IEP Goal Bank : Transition Skills

consumer math life skills resource teacher experience teacherspayteachers transition Jun 13, 2023

Are you tired of ‘Dollar Over’ being your go-to functional math and independent living goal?  Because let’s be honest, how many people carry a $20 bill, $10 bill, $5 bill, and four $1 bills with them at all times?  


Are you also over ‘Will develop a resume’ as your go-to employment goal?  


Or, is ‘will research local college options’ overused as your go-to education goal?


Please, don’t open up a new Chrome tab, search ‘IEP Goal Bank’ and click on a website to find a short list of outdated functional skills.  


If you want more variety, more meaningful goals, ideas for lessons and options for goals after your students have Mastered the most basic of goals (i.e. Dollar Over, developing a resume, and researching local college options), then you NEED the Transition Skills IEP Goal Bank.


I’ve been asked in the past if I have a goal bank that I love to use and honestly, I didn’t.  I relied on my teaching experience and conversations with families about their priorities to develop meaningful goals.  I can honestly share that the more experience I had (and admittedly, the more I worked with families and students as they moved into transition programming), the better I became at identifying and writing functional IEP goals.  


And, if you know me, then you know that if I can’t find what I like, I create it! 


When I was dreaming up this resource I knew it needed to be versatile.  This resource needed to serve many important purposes, because as high school and transition educators (and middle school educators too), we need to see the big picture so we can appropriately break down topics into lessons and then into skills.  

Let me highlight why YOU will LOVE this resource:


1.You can use it to brainstorm MODERN DAY IEP goal ideas


Somewhere along the line I believe particular skills were labeled as ‘the most important’ or ‘the building blocks to other skills.’  For example- Dollar Over.  Considering the Transition Skills IEP Goal Bank has over 900 skills, there are FAR more skills that could be addressed, specifically as it relates to money.  Also, not all skills are contingent on mastering other goals.  


For example, a student does not need to master Dollar Over in order to be ready to learn how to use a debit card.  The skills are both functional money skills, however Dollar Over is not a prerequisite to using a debit card.  Using the Money Skills (which you can grab HERE for FREE) is a great way to see ALL the different money skills that students can learn.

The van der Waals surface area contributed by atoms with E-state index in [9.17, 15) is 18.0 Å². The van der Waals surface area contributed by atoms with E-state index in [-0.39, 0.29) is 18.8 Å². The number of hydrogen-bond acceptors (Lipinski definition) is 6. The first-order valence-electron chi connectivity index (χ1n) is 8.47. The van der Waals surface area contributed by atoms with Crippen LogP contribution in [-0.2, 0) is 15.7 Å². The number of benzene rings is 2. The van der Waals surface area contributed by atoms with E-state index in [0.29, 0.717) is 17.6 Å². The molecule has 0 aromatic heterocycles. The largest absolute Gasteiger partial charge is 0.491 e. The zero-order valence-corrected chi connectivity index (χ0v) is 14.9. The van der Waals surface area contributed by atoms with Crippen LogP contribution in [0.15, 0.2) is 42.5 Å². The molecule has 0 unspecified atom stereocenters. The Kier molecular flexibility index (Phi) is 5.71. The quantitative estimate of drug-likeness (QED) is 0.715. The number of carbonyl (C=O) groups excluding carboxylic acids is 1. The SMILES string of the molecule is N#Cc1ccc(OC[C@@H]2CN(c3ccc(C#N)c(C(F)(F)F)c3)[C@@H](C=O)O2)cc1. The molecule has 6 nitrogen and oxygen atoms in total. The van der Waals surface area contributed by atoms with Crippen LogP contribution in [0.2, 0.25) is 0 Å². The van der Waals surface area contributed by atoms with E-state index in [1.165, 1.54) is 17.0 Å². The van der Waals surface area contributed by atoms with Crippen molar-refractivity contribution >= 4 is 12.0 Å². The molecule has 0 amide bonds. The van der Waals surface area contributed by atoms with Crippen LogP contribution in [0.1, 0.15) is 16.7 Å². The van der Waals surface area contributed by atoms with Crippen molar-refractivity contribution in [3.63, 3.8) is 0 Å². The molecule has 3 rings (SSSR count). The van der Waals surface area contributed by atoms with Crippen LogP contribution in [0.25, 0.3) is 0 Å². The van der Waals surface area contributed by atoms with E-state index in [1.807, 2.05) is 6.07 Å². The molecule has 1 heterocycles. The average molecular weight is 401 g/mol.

2.You can use it to develop a scope and sequence


Whether you are developing a new transition program, starting as a new teacher, or overhauling an old and outdated curriculum, the Transition Skills IEP Goal Bank covers Independent Living, Education, Training, and Employment- all important topics when building the foundation of a program or class.  


Here are ALL the topics included in the goal bank:

  • Independent Living Skills

    • Personal Hygiene

    • Communication

    • Self Advocacy

    • Personal Information & Belongings

    • Food, Cooking, & Eating

    • Money

    • Home Maintenance

    • Schedule & Recreation Leisure

    • Safety, Health, & Medical Needs

    • Transportation

    • Accessing the Community

    • Shopping

    • Mobility & Assistive Technology

    • Social Relationships

    • Digital Skills

    • Sensory Needs

  • Education

    • Post Secondary Options

    • Academic Demand Awareness

    • Building Support Systems

  • Training

    • Training Awareness

    • Engaging in Training

    • Pre-Vocational Skills

  • Employment

    • Expanding Awareness

    • Seeking Employment

    • Initial Employment

    • Maintaining Employment

3.You can use it when collaborating with a large IEP team


Having worked with large IEP teams in the past, I know the value of having a system to record ideas, thoughts, potential future goals, and what has already been mastered.  Each section has a few columns to document all that the team brainstorms when developing appropriate IEP goals. 


Also, print this and include it in your student’s unofficial folder for future teams to reference.  

4.You can easily identify the ‘next skill to address’


The skills in each section are broken down into 1 of 3 levels: foundational skill, growing in the skill, and independence.  This easily helps you identify what skills to address first and next with your student and/or class.  This really solves the problem of, ‘What goal do I write next for this student?’  Just reference the list, find the next level of skills, and choose the most appropriate! 

Want to check out part of the IEP Transition Skills Goal Bank for free?  Grab the Money skills section HERE


Stop feeling mentally drained when it comes to crafting quality IEP goals or developing your scope and sequence.  Your teacher toolbox is in need of this awesome resource!


Transition Skills IEP Goal Bank Perks

  • 900+ transition skills

  • Covers Independent Living, Education, Training, and Employment

  • Includes skills for the modern-day student

  • Use to develop IEP goals, a scope and sequence for a high school or transition program/class, or to refresh the skills you address in your classroom

  • Skills are organized by section and in a progressive order

  • Grab the FREE Money Section to preview it for yourself



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